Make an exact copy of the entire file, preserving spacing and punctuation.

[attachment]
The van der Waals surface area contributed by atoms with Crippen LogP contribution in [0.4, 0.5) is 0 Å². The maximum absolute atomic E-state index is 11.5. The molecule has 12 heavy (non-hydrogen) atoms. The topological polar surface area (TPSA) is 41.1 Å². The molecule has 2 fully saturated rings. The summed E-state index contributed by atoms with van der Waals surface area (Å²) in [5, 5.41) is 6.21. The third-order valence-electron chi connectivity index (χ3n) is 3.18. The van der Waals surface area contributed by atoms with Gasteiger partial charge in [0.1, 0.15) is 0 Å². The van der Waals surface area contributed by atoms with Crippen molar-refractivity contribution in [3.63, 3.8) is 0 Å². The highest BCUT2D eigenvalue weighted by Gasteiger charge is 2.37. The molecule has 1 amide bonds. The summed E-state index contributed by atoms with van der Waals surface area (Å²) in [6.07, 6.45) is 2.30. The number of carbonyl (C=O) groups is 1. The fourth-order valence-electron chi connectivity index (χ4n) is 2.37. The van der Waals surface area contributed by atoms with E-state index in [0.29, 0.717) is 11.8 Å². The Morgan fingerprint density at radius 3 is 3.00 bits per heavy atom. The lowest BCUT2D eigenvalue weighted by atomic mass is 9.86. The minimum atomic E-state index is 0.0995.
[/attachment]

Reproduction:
The van der Waals surface area contributed by atoms with Crippen LogP contribution in [0.4, 0.5) is 0 Å². The maximum absolute atomic E-state index is 11.5. The molecule has 12 heavy (non-hydrogen) atoms. The topological polar surface area (TPSA) is 41.1 Å². The molecule has 2 fully saturated rings. The summed E-state index contributed by atoms with van der Waals surface area (Å²) in [5, 5.41) is 6.21. The third-order valence-electron chi connectivity index (χ3n) is 3.18. The van der Waals surface area contributed by atoms with Gasteiger partial charge in [0.1, 0.15) is 0 Å². The van der Waals surface area contributed by atoms with Crippen molar-refractivity contribution in [3.63, 3.8) is 0 Å². The highest BCUT2D eigenvalue weighted by Gasteiger charge is 2.37. The molecule has 1 amide bonds. The summed E-state index contributed by atoms with van der Waals surface area (Å²) in [6.07, 6.45) is 2.30. The number of carbonyl (C=O) groups is 1. The fourth-order valence-electron chi connectivity index (χ4n) is 2.37. The van der Waals surface area contributed by atoms with E-state index in [0.29, 0.717) is 11.8 Å². The Morgan fingerprint density at radius 3 is 3.00 bits per heavy atom. The lowest BCUT2D eigenvalue weighted by atomic mass is 9.86. The minimum atomic E-state index is 0.0995.